Manage Worries with Monotonous Tasks
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Manage Worries with Monotonous Tasks

“Worrying is as effective as trying to solve an algebra equation by chewing bubble gum.”

Mary Schmich (1997)

I was recently told worrying is like how a rabbit eats grass. A rabbit munches on one patch (a worry) until it finishes chewing it over and over, then moves onto another patch (another worry) and so on. Unlike the rabbit eating grass though, chewing over a worry is not nourishing us. Some people may even literally work through their worries by eating, but unfortunately not on rabbit food – more likely to be sweet things, junk food or high fatty foods; an example of unhelpful coping strategy.


So, what does work? Well, it has been found that worrying and negative thoughts are not so domineering when conducting a monotonous task, tasks that are methodical and have a repetition to them. For example, tasks around the home like washing up, ironing, or hoovering.


Or maybe something more creative like sewing, knitting or painting. Some more active options could be gardening or running/walking. Exercise has the additional benefit of releasing the happy hormones (endorphins, dopamine, adrenaline and endocannabinoid – these are all brain chemicals associated with feeling happy, feeling confident, feeling capable, feeling less anxiety and stress and even less physical pain) and of course, by taking up exercise you’ll be increasing your physical fitness and health.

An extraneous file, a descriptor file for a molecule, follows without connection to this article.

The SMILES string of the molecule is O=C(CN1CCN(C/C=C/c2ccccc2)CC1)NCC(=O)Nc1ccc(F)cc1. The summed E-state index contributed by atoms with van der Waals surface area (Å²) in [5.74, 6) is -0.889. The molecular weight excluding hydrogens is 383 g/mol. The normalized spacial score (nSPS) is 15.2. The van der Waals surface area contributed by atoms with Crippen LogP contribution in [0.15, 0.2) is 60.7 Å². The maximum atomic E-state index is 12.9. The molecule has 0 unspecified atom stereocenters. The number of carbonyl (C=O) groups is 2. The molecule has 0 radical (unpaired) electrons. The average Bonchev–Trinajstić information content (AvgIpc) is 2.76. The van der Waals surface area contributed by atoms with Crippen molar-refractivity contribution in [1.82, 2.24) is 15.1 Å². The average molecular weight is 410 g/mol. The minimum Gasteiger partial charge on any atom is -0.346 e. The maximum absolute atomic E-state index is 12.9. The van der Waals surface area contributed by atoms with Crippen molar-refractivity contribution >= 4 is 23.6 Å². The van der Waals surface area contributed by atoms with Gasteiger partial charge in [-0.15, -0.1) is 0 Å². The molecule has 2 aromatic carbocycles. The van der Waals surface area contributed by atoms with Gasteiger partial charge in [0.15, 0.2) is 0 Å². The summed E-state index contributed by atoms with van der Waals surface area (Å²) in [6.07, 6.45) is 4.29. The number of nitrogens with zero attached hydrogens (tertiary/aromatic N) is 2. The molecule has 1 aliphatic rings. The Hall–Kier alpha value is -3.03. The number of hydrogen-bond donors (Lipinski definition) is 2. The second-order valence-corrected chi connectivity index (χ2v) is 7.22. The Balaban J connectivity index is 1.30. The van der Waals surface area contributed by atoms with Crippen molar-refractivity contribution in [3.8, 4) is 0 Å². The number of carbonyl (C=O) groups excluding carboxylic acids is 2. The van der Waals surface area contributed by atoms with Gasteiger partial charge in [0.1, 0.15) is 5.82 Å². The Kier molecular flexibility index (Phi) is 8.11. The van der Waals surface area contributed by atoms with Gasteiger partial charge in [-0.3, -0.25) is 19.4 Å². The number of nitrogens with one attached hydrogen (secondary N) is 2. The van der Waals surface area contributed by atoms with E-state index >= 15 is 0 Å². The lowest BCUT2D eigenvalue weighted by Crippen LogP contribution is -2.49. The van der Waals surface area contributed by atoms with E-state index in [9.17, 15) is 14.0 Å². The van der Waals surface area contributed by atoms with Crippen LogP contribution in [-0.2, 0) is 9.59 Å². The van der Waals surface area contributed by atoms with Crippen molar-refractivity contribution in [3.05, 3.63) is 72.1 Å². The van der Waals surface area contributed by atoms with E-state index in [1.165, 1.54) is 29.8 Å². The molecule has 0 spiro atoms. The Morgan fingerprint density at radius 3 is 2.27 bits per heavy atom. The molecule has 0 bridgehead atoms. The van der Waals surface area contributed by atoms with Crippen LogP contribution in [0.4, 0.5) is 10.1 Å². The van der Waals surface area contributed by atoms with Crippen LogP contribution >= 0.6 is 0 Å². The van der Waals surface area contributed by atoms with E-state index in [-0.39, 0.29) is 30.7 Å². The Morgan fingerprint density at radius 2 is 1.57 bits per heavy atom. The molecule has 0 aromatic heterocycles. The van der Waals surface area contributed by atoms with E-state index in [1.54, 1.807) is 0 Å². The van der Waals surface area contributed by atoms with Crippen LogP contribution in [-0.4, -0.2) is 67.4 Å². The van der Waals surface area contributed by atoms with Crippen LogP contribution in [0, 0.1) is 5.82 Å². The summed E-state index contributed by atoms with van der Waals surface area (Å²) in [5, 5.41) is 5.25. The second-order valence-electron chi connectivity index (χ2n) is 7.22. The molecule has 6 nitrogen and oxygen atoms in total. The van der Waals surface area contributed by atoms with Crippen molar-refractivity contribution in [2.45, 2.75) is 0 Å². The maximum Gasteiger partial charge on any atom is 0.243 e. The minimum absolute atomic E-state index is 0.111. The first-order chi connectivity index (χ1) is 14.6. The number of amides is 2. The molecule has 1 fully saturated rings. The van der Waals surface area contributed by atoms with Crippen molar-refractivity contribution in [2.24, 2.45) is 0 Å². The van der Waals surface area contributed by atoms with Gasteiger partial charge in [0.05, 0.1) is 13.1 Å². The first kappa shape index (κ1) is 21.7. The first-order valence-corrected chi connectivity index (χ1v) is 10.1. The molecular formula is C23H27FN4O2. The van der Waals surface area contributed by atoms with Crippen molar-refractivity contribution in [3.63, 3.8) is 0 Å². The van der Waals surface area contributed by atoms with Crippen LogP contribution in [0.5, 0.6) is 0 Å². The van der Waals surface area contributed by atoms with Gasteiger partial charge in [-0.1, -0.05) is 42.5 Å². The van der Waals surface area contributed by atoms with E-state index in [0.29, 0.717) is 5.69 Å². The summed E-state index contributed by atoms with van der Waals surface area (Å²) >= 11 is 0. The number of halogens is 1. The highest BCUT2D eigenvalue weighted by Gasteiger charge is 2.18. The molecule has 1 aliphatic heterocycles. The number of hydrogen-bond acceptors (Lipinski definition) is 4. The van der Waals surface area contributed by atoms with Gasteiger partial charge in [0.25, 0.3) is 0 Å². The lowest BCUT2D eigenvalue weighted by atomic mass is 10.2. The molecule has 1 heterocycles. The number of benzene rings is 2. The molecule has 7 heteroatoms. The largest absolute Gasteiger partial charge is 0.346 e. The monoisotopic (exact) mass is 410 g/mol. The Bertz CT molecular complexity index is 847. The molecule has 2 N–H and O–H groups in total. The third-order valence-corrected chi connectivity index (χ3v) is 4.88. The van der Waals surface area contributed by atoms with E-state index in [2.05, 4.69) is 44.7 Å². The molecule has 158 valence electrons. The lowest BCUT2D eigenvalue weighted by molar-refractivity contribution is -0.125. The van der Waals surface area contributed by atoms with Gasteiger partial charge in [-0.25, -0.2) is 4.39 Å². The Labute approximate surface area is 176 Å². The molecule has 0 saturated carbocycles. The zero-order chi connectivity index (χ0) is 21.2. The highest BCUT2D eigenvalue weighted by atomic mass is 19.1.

In putting your energy into completing a monotonous task means that those worries you may have had during the day are not going to be given the attention they crave to cause further harm to your mental health.

This does not mean that the cause of the worry will go away, but what it will do is park it so energy is not going to be wasted on it, not until your brain is in a place that it can take on that thought and manage it better, hence, investing your time in completing the monotonous task so it can be reaped later – it’s all part of your self-care.


I have put this into practice. When I have a worry or concern, it saps the energy out of me. The last thing I want to do is run or cook, clean etc. But when I push myself into remembering how it is going to feel on the other side of doing that type of activity, it has helped me. I come out the other side of completing the monotonous task feeling a whole lot better as a result and sometimes even have an solution to my worry.

So, I encourage you to put down the chocolate bar, step away from the wine rack and stub out that cigarette and instead take up your trainers, spades, dish cloth or paint brush and channel that worrying energy into a monotonous task instead.